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US
Coordinates: 40°N 100°W / 40°N 100°W / 40; -100 United States
United States
of AmericaFlagGreat SealMotto:  "In God
God
We Trust"[1][fn 1]Other traditional mottos  "E pluribus unum" (Latin) (de facto) "Out of many, one" "Annuit cœptis" (Latin) "He h
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Novus Ordo Seclorum
The phrase Novus ordo seclorum
Novus ordo seclorum
( Latin
Latin
for "New order of the ages"; English: /ˈnoʊvəs ˈɔːrdoʊ sɛˈklɔːrəm/; Latin pronunciation: [ˈnɔwʊs ˈoːrdoː seːˈkɫoːrũː]) is the second of two mottos that appear on the reverse (or back side) of the Great Seal of the United States. (The first motto is Annuit cœptis, literally translated "[He/she/it] has favored our undertakings".) The Great Seal was first designed in 1782, and has been printed on the back of the United States one-dollar bill
United States one-dollar bill
since 1935
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Demonym
A demonym (/ˈdɛmənɪm/; δῆμος dẽmos "people, tribe", ὄόνομα ónoma "name") is a word that identifies residents or natives of a particular place, which is derived from the name of that particular place.[1] It is a neologism (i.e., a recently minted term); previously gentilic was recorded in English dictionaries, e.g., the Oxford
Oxford
English Dictionary and Chambers Twentieth Century Dictionary.[2][3][4] Examples of demonyms include Swahili for a person of the Swahili coast and Cochabambino for a person from the city of Cochabamba. Demonyms do not always clearly distinguish place of origin or ethnicity from place of residence or citizenship, and many demonyms overlap with the ethnonym for the ethnically dominant group of a region
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National Language
A national language is a language (or language variant, e.g. dialect) that has some connection—de facto or de jure—with people and the territory they occupy. There is little consistency in the use of this term. One or more languages spoken as first languages in the territory of a country may be referred to informally or designated in legislation as national languages of the country. National or official languages are mentioned in over 150 world constitutions.[1] C.M.B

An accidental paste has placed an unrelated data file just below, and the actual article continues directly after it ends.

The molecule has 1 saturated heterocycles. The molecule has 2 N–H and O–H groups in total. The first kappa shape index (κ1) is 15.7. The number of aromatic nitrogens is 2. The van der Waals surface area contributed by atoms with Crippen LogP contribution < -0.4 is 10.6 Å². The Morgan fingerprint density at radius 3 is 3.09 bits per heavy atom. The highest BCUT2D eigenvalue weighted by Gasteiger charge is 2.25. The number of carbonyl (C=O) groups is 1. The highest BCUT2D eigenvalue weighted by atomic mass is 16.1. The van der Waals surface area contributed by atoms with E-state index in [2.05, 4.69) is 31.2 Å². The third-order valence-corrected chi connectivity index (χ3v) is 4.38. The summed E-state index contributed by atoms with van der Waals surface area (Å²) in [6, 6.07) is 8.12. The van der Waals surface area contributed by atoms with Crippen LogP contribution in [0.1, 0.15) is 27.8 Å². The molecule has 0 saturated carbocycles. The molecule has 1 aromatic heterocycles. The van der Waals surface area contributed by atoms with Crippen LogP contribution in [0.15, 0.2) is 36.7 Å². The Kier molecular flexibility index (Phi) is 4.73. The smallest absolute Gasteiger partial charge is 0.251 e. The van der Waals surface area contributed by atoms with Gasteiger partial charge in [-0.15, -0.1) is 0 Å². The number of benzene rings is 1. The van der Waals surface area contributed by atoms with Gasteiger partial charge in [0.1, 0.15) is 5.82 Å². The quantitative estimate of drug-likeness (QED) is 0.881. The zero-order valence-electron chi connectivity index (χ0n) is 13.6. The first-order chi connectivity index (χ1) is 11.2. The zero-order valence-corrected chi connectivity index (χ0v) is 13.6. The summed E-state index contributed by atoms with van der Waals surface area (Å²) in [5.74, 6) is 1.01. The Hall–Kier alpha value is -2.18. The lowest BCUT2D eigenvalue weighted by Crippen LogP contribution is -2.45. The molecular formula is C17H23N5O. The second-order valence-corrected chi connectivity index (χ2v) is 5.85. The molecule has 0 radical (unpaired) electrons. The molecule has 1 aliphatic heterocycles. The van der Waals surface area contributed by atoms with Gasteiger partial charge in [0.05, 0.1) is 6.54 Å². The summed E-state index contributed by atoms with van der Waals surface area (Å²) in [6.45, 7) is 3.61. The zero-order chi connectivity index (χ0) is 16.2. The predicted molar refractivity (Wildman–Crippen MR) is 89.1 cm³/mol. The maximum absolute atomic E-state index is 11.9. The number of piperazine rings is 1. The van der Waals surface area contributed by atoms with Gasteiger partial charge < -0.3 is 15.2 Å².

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Republic
A republic (Latin: res publica) is a form of government in which the country is considered a "public matter", not the private concern or property of the rulers. The primary positions of power within a republic are not inherited. It is a form of government under which the head of state is not a monarch.[1][2][3] In American English, the definition of a republic refers specifically to a form of government in which elected individuals represent the citizen body[2] and exercise power according to the rule of law under a constitution, including separation of powers with an elected head of state, referred to as a constitutional republic[4][5][6][7] or representative democracy. [8] As of 2017[update], 159 of the world's 206 sovereign states use the word "republic" as part of their official names – not all of these are republics in the sense of having elected governments, nor is the word "republic" used in the names of all nations with elected governments
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Presidential System
A presidential system is a democratic and republican system of government where a head of government leads an executive branch that is separate from the legislative branch. This head of government is in most cases also the head of state, which is called president. In presidential countries, the executive is elected and is not responsible to the legislature, which cannot in normal circumstances dismiss it. Such dismissal is possible, however, in uncommon cases, often through impeachment. The title "president" has persisted from a time when such person personally presided over the governing body, as with the President
President
of the Continental Congress in the early United States, prior to the executive function being split into a separate branch of government. A presidential system contrasts with a parliamentary system, where the head of government is elected to power through the legislative
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Ethnic Groups
An ethnic group, or an ethnicity, is a category of people who identify with each other based on similarities such as common ancestry, language, society, culture or nation.[1][2] Ethnicity is usually an inherited status based on the society in which one lives. Membership of an ethnic group tends to be defined by a shared cultural heritage, ancestry, origin myth, history, homeland, language or dialect, symbolic systems such as religion, mythology and ritual, cuisine, dressing style, art, and physical appearance. Ethnic groups, derived from the same historical founder population, often continue to speak related languages and share a similar gene pool
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God
In monotheistic thought, God
God
is conceived of as the Supreme Being
Supreme Being
and the principal object of faith.[3] The concept of God, as described by theologians, commonly includes the attributes of omniscience (all-knowing), omnipotence (unlimited power), omnipresence (present everywhere), divine simplicity, and as having an eternal and necessary existence. In agnostic thought, the existence of God
God
is unknown and/or unknowable